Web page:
We all have blind spots in the pulpit. We all have a tendency to migrate to a few themes. I critically listened to a preacher the other day. This is one whom I had heard on many occasions. It was interesting how his sermons address only a few themes. And his celebrations to his sermons are essentially all exactly the same. The preacher either preached about God helping us to overcome obstacles, or the limits that our enemies will face when confronted by God on our behalf, or God’s comforting us in our pain.
These are very important themes, but they are by no means the only themes. What about God’s forgiveness for our sins? What about God’s power to help us live right? What about our responsibility to live for God and others? What about end time events or simply justification by faith? Simply put, the preaching diet given to this congregation was lacking in many important vitamins and minerals needed to grow into the full stature of Christ. (Ephesians 4:13)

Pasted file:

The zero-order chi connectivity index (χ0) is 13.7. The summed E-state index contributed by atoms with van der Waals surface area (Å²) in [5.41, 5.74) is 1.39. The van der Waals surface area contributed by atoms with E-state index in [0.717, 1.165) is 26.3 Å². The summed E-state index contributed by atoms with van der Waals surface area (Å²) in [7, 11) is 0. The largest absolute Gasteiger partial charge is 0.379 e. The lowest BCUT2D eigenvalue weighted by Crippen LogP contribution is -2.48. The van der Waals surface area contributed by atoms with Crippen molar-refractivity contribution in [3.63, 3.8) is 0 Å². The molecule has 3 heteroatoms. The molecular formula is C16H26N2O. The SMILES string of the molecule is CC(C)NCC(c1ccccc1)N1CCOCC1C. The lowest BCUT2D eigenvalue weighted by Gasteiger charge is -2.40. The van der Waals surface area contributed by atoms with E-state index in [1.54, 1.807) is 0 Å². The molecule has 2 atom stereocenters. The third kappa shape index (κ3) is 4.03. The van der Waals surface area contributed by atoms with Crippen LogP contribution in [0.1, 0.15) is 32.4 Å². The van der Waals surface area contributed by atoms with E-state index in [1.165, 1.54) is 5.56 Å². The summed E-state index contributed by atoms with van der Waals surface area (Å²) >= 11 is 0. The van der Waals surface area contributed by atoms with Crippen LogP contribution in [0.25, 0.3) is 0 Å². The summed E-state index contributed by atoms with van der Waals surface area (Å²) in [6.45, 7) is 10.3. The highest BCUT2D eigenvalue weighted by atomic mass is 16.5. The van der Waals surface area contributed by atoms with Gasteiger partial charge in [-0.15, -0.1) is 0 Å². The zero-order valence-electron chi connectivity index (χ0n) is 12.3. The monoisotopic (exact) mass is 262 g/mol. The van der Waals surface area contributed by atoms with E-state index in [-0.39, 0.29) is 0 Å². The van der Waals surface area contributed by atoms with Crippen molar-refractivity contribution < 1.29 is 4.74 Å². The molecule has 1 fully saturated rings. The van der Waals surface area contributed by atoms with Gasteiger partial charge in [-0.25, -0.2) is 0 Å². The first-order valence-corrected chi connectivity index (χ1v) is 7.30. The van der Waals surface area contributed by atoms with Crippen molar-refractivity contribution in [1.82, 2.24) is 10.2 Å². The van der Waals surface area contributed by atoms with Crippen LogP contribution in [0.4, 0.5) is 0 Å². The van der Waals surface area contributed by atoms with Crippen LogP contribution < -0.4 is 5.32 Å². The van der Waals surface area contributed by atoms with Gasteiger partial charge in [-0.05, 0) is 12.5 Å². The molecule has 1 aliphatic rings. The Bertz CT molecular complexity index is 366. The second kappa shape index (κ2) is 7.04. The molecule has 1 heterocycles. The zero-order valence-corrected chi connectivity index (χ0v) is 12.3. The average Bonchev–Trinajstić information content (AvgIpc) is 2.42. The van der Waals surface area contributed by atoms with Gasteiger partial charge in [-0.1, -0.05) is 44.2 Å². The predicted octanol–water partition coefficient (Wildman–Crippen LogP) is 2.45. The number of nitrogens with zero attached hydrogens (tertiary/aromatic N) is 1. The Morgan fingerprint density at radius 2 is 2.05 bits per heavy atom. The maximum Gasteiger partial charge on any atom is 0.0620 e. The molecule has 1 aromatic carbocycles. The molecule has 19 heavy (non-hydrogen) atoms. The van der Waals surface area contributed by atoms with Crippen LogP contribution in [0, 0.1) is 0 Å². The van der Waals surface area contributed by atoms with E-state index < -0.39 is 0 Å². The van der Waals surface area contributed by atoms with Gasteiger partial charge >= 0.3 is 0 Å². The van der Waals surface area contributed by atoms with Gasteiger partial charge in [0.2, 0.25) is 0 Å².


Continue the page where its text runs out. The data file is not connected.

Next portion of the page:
And so, yes, the preacher was missing some important themes that needed addressing in his sermons. These were blind spots. What can the preacher do to ensure that he or she is addressing the needs of the congregation, and not just their wants, or the preacher’s desires?
Well, first the preacher can construct a sermonic plan where he or she attempts to ascertain the needs of the congregation and address those needs. It can be an eye opening experience for the preacher to study a congregation to see what is needed. This can help both the preacher and the congregation to grow as the preacher finds the real needs, and not just what he or she thought the needs were.